AROUND THE URBAN HOMESTEAD

Living in Southern California, there’s not really much down time for us homesteaders-farmers.  Only one more month left in 2010 and already projects and plans are being hatched for 2011.

Jordanne & I are working on the middle bed room/turned craft room.  Trying to get a grip on organization and such (folks are always giving us fabrics and yarn… and books!).  Like to turn it into a music room too.

The other day we had another evening of music.  Sure wish I had taken pictures!  It was quite the quaint scene with two girls in the kitchen strumming away on banjo and guitar while apple butter bubbled on the stove top.  Oh, and not to mention chocolate cake!

Now that the whole backyard garden is protected in floating row cover the farming chores turn to pruning the fruit trees, finding places for some “homeless” edibles along with cleaning up dead underbrush and fallen leaves (turning that into next year’s soil)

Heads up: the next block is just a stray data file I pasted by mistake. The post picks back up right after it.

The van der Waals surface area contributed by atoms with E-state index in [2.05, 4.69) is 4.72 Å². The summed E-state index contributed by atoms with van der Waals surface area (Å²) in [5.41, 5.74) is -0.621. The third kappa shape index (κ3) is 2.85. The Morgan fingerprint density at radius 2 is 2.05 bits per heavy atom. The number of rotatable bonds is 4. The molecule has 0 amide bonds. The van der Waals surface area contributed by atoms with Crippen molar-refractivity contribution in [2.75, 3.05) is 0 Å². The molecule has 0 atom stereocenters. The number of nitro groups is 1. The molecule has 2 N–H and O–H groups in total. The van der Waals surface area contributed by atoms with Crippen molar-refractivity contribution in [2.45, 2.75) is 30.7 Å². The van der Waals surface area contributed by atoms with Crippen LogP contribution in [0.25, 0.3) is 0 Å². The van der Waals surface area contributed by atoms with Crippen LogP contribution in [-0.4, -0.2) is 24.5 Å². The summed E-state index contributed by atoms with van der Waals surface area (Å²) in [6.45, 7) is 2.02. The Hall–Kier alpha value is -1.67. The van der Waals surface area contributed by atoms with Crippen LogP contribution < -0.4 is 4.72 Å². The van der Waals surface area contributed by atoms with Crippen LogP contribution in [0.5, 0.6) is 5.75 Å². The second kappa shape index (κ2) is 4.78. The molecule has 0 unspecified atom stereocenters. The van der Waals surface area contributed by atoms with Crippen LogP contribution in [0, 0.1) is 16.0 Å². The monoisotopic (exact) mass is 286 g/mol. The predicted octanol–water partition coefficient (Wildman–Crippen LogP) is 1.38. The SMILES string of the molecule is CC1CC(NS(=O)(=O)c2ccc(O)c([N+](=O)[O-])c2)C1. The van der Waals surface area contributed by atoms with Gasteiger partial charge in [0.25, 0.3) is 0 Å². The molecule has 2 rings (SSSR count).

In the barnyard, we are looking forward to adding to our chicken flock next spring.   The hardest part is which heritage breed to choose.    Chooks are like cookies, you can’t have just ONE!  We LIKE them all but, alas, can’t happen.  Should we get more Belgian banties or cochins?  What about some Barred Rocks, Wyndottes or Orphington.   Jeez, we are going to have to pick – eeny, meeny, miney moe!

The feral bee hive we saved from the Arroyo Seco is thriving and feasting on the flowering perennial basil, avocado and citrus.

We are pretty excited about the harvest totals this year.   Goes to show you that small spaces can be productive (and beautiful) if you grow the soil first!  I’m even amazed that after 10 years of intensive growing efforts continues to put out such high yields.  Sorta reminds me of the widow and the olive oil Bible story.    The earth gives back blessings with faith and hard work.

Here’s another round of snapshots from the urban homestead – enjoy!

Kumquats, can't wait till these babies ripen!

Micro greens

Broccoli

Watercress growing in hanging basket aquaponics system

Snow peas and blue skies

Estella who acts more like Charlie Chaplin

Can we join you up there?

Sleeping duck

Enjoying the morning sunshine

Rinsing clothes